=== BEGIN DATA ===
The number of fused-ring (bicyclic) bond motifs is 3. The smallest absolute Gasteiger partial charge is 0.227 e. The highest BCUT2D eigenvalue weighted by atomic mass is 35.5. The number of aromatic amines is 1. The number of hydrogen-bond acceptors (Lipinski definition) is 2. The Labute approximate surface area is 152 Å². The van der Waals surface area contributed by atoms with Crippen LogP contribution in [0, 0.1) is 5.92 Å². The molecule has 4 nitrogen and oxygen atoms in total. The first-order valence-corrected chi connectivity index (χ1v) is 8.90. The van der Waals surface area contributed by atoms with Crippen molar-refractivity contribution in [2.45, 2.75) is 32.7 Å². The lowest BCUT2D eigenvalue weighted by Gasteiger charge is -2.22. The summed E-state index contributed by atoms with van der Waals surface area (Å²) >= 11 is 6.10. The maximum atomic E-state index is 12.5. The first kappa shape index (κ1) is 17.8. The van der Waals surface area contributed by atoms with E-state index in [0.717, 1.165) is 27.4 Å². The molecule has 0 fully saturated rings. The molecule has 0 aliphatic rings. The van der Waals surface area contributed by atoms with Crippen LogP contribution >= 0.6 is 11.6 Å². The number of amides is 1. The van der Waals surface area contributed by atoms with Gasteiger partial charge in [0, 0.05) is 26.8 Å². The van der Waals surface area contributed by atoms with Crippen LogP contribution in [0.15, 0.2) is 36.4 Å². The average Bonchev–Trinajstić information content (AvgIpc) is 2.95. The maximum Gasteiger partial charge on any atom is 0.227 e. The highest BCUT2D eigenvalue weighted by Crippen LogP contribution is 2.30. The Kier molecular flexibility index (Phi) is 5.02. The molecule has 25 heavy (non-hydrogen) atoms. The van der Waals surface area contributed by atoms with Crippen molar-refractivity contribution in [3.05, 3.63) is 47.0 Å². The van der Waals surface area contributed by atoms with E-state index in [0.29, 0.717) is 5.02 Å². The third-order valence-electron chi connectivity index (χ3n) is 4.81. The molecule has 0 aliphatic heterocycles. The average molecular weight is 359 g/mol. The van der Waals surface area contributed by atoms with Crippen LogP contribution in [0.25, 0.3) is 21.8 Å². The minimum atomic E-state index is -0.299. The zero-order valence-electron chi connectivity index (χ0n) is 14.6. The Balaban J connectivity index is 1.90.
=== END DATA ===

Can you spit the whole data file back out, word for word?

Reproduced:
The number of fused-ring (bicyclic) bond motifs is 3. The smallest absolute Gasteiger partial charge is 0.227 e. The highest BCUT2D eigenvalue weighted by atomic mass is 35.5. The number of aromatic amines is 1. The number of hydrogen-bond acceptors (Lipinski definition) is 2. The Labute approximate surface area is 152 Å². The van der Waals surface area contributed by atoms with Crippen LogP contribution in [0, 0.1) is 5.92 Å². The molecule has 4 nitrogen and oxygen atoms in total. The first-order valence-corrected chi connectivity index (χ1v) is 8.90. The van der Waals surface area contributed by atoms with Crippen molar-refractivity contribution in [2.45, 2.75) is 32.7 Å². The lowest BCUT2D eigenvalue weighted by Gasteiger charge is -2.22. The summed E-state index contributed by atoms with van der Waals surface area (Å²) >= 11 is 6.10. The maximum atomic E-state index is 12.5. The first kappa shape index (κ1) is 17.8. The van der Waals surface area contributed by atoms with E-state index in [0.717, 1.165) is 27.4 Å². The molecule has 0 fully saturated rings. The molecule has 0 aliphatic rings. The van der Waals surface area contributed by atoms with Crippen LogP contribution >= 0.6 is 11.6 Å². The number of amides is 1. The van der Waals surface area contributed by atoms with Gasteiger partial charge in [0, 0.05) is 26.8 Å². The van der Waals surface area contributed by atoms with Crippen LogP contribution in [0.15, 0.2) is 36.4 Å². The average Bonchev–Trinajstić information content (AvgIpc) is 2.95. The maximum Gasteiger partial charge on any atom is 0.227 e. The highest BCUT2D eigenvalue weighted by Crippen LogP contribution is 2.30. The Kier molecular flexibility index (Phi) is 5.02. The molecule has 25 heavy (non-hydrogen) atoms. The van der Waals surface area contributed by atoms with Crippen molar-refractivity contribution in [3.05, 3.63) is 47.0 Å². The van der Waals surface area contributed by atoms with E-state index in [0.29, 0.717) is 5.02 Å². The third-order valence-electron chi connectivity index (χ3n) is 4.81. The molecule has 0 aliphatic heterocycles. The average molecular weight is 359 g/mol. The van der Waals surface area contributed by atoms with Crippen LogP contribution in [0.25, 0.3) is 21.8 Å². The minimum atomic E-state index is -0.299. The zero-order valence-electron chi connectivity index (χ0n) is 14.6. The Balaban J connectivity index is 1.90.